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Scottish gamekeeper Fraser Kay explains what makes a good beating dog.
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A question that is quite often asked on social media gundog groups is “I’m looking to get my first dog for beating, what breed would you recommend?”
Well, I suppose it all comes down to what type of shoots you’ll be beating on; whether it be pheasant shoots with thick cover, where say a spaniel might be useful, or on grouse moors or large upland partridge shoots where an HPR or a labrador might suffice.
I got my first dog at 16 when I was a trainee keeper. She was a small type labrador bitch called Judy that I was gifted by a local gamekeeper and in my eyes she was perfect. She just seemed to know what I wanted her to do and she did it. She never left my heel until she was told and was always willing to please. She was a great all round dog and from beating to picking-up or even tracking wounded deer, she did it all admirably.
Back then I lived on my own and she was my only dog and companion so she got my undivided attention and came everywhere with me. She came round pheasant pens walking poults back in, walking round checking traps on my rounds and even stalking. She would retrieve everything I shot including squirrels, rabbits and crows so I just trained her as I went. She was definitely the dog of a lifetime and I will never have another like her.
Sadly these days I don’t seem to be able to find as much time to train, what with having a young family and having a lot more responsibilities. I get the basics started when they are pups by getting them to sit and stay for their food and retrieving tennis balls in the house and progress their training as they grow.
In the summer months whilst dogging in I get the older dogs sharpened up for the season ahead and use this time to develop the pup’s training further with real game scent and I find it really helps to steady them up. It works well for me and I find that the young dogs pick up a lot from just running with the older ones. As I write this I have an 11-week-old labrador pup lying at my feet and I have high hopes for her.
When I first started beating many years ago, you got paid extra on some estates if you brought a dog. You used to see all sorts in the line with terriers, lurchers and collies and a lot of them were that wild they were never let off the lead. I’ve seen terriers down holes and lurchers coursing rabbits through the gun line but in all fairness I’ve also seen some very useful alternative beating dogs.
When I was a trainee I worked in the Highlands on a game farm and commercial pheasant shoot. The keeper at the time had a springer spaniel cross collie called Jim and he was one in a million. He would do everything from herd sheep to pushing pheasants back into the night shelters and retrieve game. He wasn’t the most stylish of dogs but he had a tremendous nose and knew his job in the beating line.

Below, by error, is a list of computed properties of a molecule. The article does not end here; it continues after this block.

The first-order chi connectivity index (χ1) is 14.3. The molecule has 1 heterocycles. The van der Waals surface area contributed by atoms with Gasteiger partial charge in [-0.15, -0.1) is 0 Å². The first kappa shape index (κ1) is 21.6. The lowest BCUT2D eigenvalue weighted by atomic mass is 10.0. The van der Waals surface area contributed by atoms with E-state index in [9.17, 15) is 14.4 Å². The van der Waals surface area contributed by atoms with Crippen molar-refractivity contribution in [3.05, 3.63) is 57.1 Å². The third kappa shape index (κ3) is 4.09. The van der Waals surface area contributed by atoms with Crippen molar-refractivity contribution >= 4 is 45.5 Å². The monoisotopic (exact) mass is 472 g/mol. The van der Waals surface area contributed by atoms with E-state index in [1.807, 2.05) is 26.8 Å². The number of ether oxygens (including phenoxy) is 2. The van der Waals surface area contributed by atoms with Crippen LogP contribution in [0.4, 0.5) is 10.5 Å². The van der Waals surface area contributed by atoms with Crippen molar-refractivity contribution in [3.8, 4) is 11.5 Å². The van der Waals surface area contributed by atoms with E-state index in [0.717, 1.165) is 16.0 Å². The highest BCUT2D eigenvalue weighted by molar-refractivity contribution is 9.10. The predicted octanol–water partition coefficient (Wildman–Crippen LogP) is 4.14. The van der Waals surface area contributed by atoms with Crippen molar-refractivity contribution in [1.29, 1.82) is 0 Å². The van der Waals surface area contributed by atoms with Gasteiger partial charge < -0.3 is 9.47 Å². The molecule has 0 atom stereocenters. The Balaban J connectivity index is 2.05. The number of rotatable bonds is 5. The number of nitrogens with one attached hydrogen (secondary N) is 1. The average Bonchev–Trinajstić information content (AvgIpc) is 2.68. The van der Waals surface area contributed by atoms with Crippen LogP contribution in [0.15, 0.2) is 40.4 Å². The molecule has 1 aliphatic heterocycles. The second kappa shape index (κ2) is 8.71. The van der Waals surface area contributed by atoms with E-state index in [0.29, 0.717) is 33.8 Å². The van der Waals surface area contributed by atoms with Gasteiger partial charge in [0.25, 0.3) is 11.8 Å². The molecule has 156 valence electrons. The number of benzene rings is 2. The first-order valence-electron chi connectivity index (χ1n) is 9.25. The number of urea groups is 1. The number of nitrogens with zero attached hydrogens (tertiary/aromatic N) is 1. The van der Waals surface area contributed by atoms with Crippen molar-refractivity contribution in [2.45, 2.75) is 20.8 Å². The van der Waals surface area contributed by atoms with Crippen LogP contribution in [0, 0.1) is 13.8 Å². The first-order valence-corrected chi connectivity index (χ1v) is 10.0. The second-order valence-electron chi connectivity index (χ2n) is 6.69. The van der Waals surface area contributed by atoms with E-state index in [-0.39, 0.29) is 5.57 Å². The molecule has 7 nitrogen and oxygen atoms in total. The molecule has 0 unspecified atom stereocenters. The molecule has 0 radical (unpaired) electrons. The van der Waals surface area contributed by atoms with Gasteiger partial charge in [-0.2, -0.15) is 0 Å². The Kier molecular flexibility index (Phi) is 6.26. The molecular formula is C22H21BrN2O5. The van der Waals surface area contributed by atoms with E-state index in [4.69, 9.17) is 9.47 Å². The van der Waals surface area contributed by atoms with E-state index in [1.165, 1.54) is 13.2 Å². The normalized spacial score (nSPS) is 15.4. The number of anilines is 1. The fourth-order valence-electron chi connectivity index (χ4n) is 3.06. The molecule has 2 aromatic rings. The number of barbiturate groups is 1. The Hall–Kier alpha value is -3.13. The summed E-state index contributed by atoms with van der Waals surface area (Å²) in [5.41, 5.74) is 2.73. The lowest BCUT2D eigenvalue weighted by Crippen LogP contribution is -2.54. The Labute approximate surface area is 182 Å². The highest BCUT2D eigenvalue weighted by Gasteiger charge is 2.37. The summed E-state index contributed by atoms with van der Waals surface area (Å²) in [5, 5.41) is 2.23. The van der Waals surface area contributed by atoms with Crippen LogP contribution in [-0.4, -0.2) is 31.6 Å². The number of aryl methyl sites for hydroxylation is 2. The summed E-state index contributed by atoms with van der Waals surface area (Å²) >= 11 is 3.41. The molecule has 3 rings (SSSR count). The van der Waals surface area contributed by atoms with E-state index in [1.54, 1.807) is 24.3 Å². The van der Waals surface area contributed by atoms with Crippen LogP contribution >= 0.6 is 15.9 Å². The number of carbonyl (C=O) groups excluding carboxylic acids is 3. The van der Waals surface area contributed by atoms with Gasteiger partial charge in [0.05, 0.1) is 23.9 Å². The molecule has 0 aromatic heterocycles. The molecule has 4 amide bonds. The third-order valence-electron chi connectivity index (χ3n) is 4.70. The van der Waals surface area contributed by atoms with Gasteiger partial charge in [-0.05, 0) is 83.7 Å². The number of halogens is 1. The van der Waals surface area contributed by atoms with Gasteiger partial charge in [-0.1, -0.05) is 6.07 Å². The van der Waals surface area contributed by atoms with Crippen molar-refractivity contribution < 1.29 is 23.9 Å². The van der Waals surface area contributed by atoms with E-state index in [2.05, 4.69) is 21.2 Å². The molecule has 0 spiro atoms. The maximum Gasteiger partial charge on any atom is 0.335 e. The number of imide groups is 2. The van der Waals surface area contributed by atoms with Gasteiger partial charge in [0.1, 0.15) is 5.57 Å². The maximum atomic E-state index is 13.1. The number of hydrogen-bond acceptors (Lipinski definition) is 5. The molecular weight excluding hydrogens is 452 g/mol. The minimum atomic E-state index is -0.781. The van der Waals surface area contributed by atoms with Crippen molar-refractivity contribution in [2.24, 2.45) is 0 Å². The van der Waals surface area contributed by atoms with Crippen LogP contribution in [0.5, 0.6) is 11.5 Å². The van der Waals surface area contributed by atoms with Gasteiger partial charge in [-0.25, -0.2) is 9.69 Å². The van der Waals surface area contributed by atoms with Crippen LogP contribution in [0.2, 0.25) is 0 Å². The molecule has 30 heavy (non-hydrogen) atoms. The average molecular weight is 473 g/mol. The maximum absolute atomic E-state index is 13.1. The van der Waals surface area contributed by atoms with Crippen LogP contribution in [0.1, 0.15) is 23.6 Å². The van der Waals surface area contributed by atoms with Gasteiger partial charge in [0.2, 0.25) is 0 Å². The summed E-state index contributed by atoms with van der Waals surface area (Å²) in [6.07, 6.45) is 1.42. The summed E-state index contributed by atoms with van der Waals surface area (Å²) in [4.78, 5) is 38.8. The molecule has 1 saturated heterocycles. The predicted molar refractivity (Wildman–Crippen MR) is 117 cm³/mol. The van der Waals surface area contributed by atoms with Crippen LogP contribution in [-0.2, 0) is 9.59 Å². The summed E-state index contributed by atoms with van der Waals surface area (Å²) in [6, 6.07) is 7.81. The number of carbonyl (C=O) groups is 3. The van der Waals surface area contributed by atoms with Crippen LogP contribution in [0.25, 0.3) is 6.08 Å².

So what is the perfect beating dog? Does it need to be a gundog breed? In my opinion yes it does. These breeds have been developed over hundreds of years to be fit for purpose. Yes you’ll get other dogs that will thrash through cover and hunt out game but are they really as good as a dog that was developed for that purpose?
When blanking in I will often tell my beaters to let the dogs off and hunt, sometimes getting answers back like “Are you sure as if I let him off then he’ll just go” usually answered by “aye he’ll not do any damage in here”. And then when we get into the main drive the dogs are brought into heel or put back on the lead. This is because a lot of my drives are bare bottomed spruce woods and the birds tend to run forward to the flushing point without much persuasion and usually a good chap with a stick or clap of the hands suffices.
There is no doubt the most popular dogs you will see in the beating line are labradors and spaniels although a lot of keepers up here, especially the grouse lads, seem to favour pointers and pointer labrador crosses. A beating dog needs to have a good nose, be able to work thick cover and have enough drive and stamina to last the whole day and most people would agree that a spaniel is the ideal candidate for the job. Be it a springer, cocker or a sprocker, which seem to be the flavour of the month these days, they will all do the job admirably if trained to a decent standard.
Ideally you want a spaniel to quarter close in, covering all of the ground in its path as it goes but sometimes this isn’t quite the case. I’ve seen a lot of very well-trained spaniels over the years which are a joy to watch but I’ve also seen some uncontrollable nut jobs that just rake about uncontrollably flushing birds as they go, yipping and chasing flying birds towards the flushing point and paying no attention to the peeps on the whistle or roars of obscenities from their